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Thursday, September 23, 2021

Explained: How revising Arunachal Pradesh ST list helps self-identification

Parliament has passed the Constitution (Scheduled Tribes) Order (Amendment) Bill 2021. It seeks to amend the nomenclature of certain tribes from Arunachal Pradesh. Why is this significant?

Written by Tora Agarwala | Guwahati |
Updated: August 20, 2021 10:16:58 am
Arunachal Pradesh, Scheduled Tribes, Kiren Rijiju, Pema Khandu, Express Explained, Arunachal CM, Arunachal pradesh ST List, Constitution ST Order Amendment Bill, indian express, indian express news, indian express explainedA group of Idu Mishmi women in traditional attire . (Photo Courtesy: Idu Mishmi Cultural and Literary Society)

More than a year after the Union Cabinet approved a proposal to amend the list of Scheduled Tribes in Arunachal Pradesh, Parliament last week passed the Constitution (Scheduled Tribes) Order (Amendment) Bill 2021. The Bill seeks to amend the nomenclature of certain tribes from Arunachal Pradesh mentioned in the Constitution (Scheduled Tribes) Order, 1950.

Union Law Minister Kiren Rijiju, who hails from Arunachal Pradesh, and Arunachal Pradesh Chief Minister Pema Khandu termed the Bill “historic”, saying it would “give back tribes their true identity”.

What does the Bill amend?

The Bill seeks to modify Part-XVIII of the Schedule to the Constitution (Scheduled Tribes) Order, 1950. Part-XVIII lists 16 tribes of Arunachal, in order: Abor, Aka, Apatani, Nyishi, Galong, Khampti, Khowa, Mishmi [Idu, Taroon], Momba, Any Naga tribes, Sherdukpen, Singpho, Hrusso, Tagin, Khamba and Adi. The Bill corrects the names of tribes spelt incorrectly, and adds names of a few tribes that were either named ambiguously or had their parent group named only.

It makes five changes — deleting ‘Abor’ (tribe) at serial No. 1; changing ‘Khampti’ at serial No. 6 to ‘Tai Khamti’; including ‘Mishmi-Kaman (Miju Mishmi)’, ‘Idu (Mishmi)’ and ‘Taraon (Digaru Mishmi)’ at serial No. 8 in lieu of Mishmi [Idu, Taroon]; including ‘Monpa’, ‘Memba’, ‘Sartang’, ‘Sajolang (Miji)’ at serial No. 9 in place of ‘Momba’; and finally, replacing ‘Any Naga Tribes’ at serial No. 10 with names of four tribes: ‘Nocte’, ‘Tangsa’, ‘Tutsa’, and ‘Wancho’.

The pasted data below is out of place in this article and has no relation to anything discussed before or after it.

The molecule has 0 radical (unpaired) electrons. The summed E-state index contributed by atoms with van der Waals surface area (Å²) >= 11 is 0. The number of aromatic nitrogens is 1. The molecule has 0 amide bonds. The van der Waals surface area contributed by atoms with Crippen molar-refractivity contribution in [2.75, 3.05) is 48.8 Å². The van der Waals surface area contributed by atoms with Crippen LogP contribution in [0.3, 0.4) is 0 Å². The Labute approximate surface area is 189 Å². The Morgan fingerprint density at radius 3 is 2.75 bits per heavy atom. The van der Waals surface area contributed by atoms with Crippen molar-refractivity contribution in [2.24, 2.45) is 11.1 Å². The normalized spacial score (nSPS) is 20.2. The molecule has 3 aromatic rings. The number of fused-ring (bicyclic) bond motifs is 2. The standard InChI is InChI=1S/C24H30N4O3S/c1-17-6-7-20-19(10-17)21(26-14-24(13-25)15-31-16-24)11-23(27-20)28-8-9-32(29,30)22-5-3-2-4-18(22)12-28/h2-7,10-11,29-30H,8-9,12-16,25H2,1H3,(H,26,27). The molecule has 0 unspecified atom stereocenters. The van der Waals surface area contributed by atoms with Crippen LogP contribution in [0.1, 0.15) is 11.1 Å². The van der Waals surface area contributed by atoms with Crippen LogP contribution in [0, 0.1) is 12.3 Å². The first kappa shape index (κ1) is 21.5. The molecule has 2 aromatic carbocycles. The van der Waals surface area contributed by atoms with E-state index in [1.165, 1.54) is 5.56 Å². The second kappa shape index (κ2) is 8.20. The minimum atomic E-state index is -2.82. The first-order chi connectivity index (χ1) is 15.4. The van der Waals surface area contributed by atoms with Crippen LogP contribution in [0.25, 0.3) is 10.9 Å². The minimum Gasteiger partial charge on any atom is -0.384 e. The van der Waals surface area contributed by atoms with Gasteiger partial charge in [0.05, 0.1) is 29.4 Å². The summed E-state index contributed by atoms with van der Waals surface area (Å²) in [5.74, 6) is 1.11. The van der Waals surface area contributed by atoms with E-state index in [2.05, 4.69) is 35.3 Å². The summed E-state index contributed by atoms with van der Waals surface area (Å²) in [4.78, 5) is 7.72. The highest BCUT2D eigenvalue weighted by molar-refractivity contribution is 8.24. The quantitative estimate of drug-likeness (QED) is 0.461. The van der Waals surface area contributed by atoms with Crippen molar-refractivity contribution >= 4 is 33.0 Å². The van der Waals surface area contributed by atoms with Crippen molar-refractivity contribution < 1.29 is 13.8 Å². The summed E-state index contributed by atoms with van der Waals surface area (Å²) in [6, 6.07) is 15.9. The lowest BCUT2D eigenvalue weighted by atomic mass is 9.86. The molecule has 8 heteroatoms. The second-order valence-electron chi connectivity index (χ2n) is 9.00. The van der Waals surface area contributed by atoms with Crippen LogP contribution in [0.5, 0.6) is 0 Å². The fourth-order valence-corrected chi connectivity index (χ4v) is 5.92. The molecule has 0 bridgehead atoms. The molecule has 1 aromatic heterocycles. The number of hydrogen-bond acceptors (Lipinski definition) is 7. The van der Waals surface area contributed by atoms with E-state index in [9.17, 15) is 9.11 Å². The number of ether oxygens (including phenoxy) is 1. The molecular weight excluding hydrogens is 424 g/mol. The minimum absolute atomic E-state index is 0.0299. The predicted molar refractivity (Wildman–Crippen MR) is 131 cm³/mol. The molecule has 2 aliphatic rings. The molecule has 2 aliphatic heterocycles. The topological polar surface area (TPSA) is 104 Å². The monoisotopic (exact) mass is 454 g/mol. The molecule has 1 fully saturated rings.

Naming the tribes correctly

Why is it significant?

Indigenous nomenclature of tribes has been a long-standing demand in Arunachal Pradesh for two reasons: for the recognition of individual identity and to do away with the ambiguity as a result of errors in their names. “For long, communities — whether civil society members or student leaders — have demanded that they must be known by their respective names,” said Dr Nani Bath, a professor of politics of Arunachal Pradesh’s Rajiv Gandhi University.

According to Professor Jumyir Basar, Director, Arunachal Institute of Tribal Studies, most of the names for tribes in the Schedule were “colonial interpretations”. “The move is historic because now communities will be known by the name they identify with and not something that is imposed on them,” she said. “… Self-identification is an essence for much needed respect for small indigenous communities in the Northeast.”

This mattered especially in Arunachal, made up of many diverse communities. “It is often said there are 26 tribes in Arunachal but the number on the ground is much higher, since there are so many tribes, sub-tribes… which are not even listed,” said Bath.

Basar added, “You would find diversity within a single tribe also in terms of language or culture. For example, there are three groups of Mishmis: Idu, Kaman and Taraon. But in the 1950 order, it is mentioned just as Mishmi. But in reality, Idu is different from Kaman and Taraon linguistically as well as in aspects of culture. Kaman and Taraon are culturally similar (in terms of dress, ornaments, etc) but linguistically different.”

Similarly, Nocte, Tangsa, Tutsa and Wancho are mentioned as “other Naga tribes” which has been borrowed directly from colonial records, she said. “But these communities have their own nomenclature for themselves and are culturally diverse.”

Tobom Dai, general secretary, All Arunachal Pradesh Students’ Union , said nomenclature like “Any Naga Tribe” was ambiguous and often created problems while applying for central jobs. A Sajolang student leader explained: “The problem starts when we go outside and apply to, say, Delhi University. Since Sajolang is not mentioned specifically in the 1950 list, they would not entertain our requests… they would say they did not recognise the tribe.”

Has the move faced any opposition?

Observers said the Naga separatist group NSCN(IM), which is in talks with the Centre to broker a peace deal, may feel undermined by this step, because it has been demanding the creation of Nagalim or greater Nagaland — a territory that comprises all Naga-inhabited areas around Nagaland, including neighbouring states.

“Since the term ‘Any Naga Tribe’ has been removed, and the four tribes (Wancho, Tutsa, Tangsa, Nocte) will not be known referred to as Naga, but known by their own names, they may not welcome the move,” said an observer, who did not want to be named. “However, the move actually does not take away from the Naga identity of these tribes — it just gives them their individual identity, within the larger Naga identity.”

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